Thanks to buzzfeed, we can see that “as-long-as-you-cover-up” hasn’t been around in the good old days. As a single woman without children, I fully support a mother’s right to breastfeed her child.
Certain comments make me cringe, such as, “Can’t they wait till they find a quiet place or go home to feed?” or “What about my right not to see it?” Here you go. This Q&A will answer some questions.
May I also add, please grow up and deal with it. No one is forcing you to watch. By the way, breastfeeding was shown on Sesame Street in 1977. It’s not worthwhile to pay attention to ludicrous comments from internet strangers. However, One comment that stood out to me was, “Why should a preschooler know about breastfeeding?” That seems very naive rather than a troll. Is he or she not aware of the nature of kids—whether extended family members, neighbor’s or family friend’s kids? Preschoolers are innately curious and will ask about everything from a person in a wheelchair, a deaf person signing, a person speaking another language or with a different skin color. It’s to show the child that all these are normal facts of life. If young children can handle it, then I’m sure adults can too. I never had my own children and I understand this perfectly. It’s not because I’m a woman and naturally in-tuned with childcare. It’s common sense. I have witnessed my younger cousins, neighbor kids, and hear about the characteristics of kids because it’s part of the real world we all live in.
Growing up, I saw women breastfeed, so I grew up thinking it was a normal part of life. Even the boys saw it as normal. I recall a friend’s 4-year-old younger brother asking his mom what the other woman was doing. In the most matter-of-fact tone, his mom explained the concept of feeding babies with mommy milk. Children will not make a big deal of it unless you make a big deal out of it. Again, who is the adult?
If people see a woman breastfeeding in public, I do not understand why they have to make rude, unnecessary comments, give dirty looks or glares, or be outright hostile. That’s what I hear about the experience of moms. I consider it harassment. Since breastfeeding is legal, it is not your place to be the morality police. If you want to be a pesky citizen assuming the role of morality police, then you don’t belong in America. You should probably consider moving elsewhere.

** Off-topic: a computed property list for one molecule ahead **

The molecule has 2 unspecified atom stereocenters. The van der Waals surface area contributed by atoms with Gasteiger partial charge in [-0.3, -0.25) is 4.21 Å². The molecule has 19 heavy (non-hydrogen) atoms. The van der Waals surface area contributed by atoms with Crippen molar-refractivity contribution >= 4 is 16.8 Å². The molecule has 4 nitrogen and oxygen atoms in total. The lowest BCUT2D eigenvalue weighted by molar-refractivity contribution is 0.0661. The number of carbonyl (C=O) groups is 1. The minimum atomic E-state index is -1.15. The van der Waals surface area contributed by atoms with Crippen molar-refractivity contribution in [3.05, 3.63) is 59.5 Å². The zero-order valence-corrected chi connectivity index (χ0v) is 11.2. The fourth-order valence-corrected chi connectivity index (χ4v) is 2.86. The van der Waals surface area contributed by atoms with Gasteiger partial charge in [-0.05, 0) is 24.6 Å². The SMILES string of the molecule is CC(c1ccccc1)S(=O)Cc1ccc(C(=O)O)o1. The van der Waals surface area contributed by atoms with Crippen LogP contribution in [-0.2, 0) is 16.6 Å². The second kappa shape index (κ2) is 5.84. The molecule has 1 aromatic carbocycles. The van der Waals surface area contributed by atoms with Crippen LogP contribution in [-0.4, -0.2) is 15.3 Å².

What the heck is the big deal with breasts in our culture? When I really think about it, breasts are just two blobs of fat hanging down from the chest plus mammary glands. I do not understand the obsession with these blobs of fat. Implants are apparently popular. Yet, trendy yogawear like Lululemon, Lucy, and the alike do not make yoga sports bras that fit women larger than B or C sizes. What’s the deal with that? Any idea what a pain it is for a well-endowed athletic woman to find supportive sports bras? Regardless, I will live.
It’s interesting that in America, there seems to be a raunchy, hypersexualized culture that somewhat tolerates the antics of Miley & Lady Gaga. Then there’s Rihanna in transparent clothing that exposes her nipples. However, realism and deeper concepts of the human figure makes the general population uncomfortable. Everything is viewed through a pornified lens.
Anyone aware of Victoria’s Secret ads? I shop there because I totally love their cotton bras. The ads don’t bother me much. However, why should the most provocative ad be posted on the front store windows for all to see? Can’t it at least be inside the store while tamer ads are outside? I’m apparently uptight and probably one of those religious fanatics or uptight conservatives if I’m uncomfortable with an ad of a model in a low-cut bra posing in a sexualized manner visible to the general public, including children. Or Miley Cyrus walking on stage with a “top” of only 2 straps and putting everything on display. I think it’s trashy, tasteless, and inappropriate. But, some people tell me that I’m supposed to calm down, accept, and quit being a prude. However, the same kind of people who label me a prude have a problem with mothers breastfeeding? Apparently, our society-at-large considers it acceptable to expose some cleavage to look “hot” to men, but happening to expose some flesh when breastfeeding is indecent.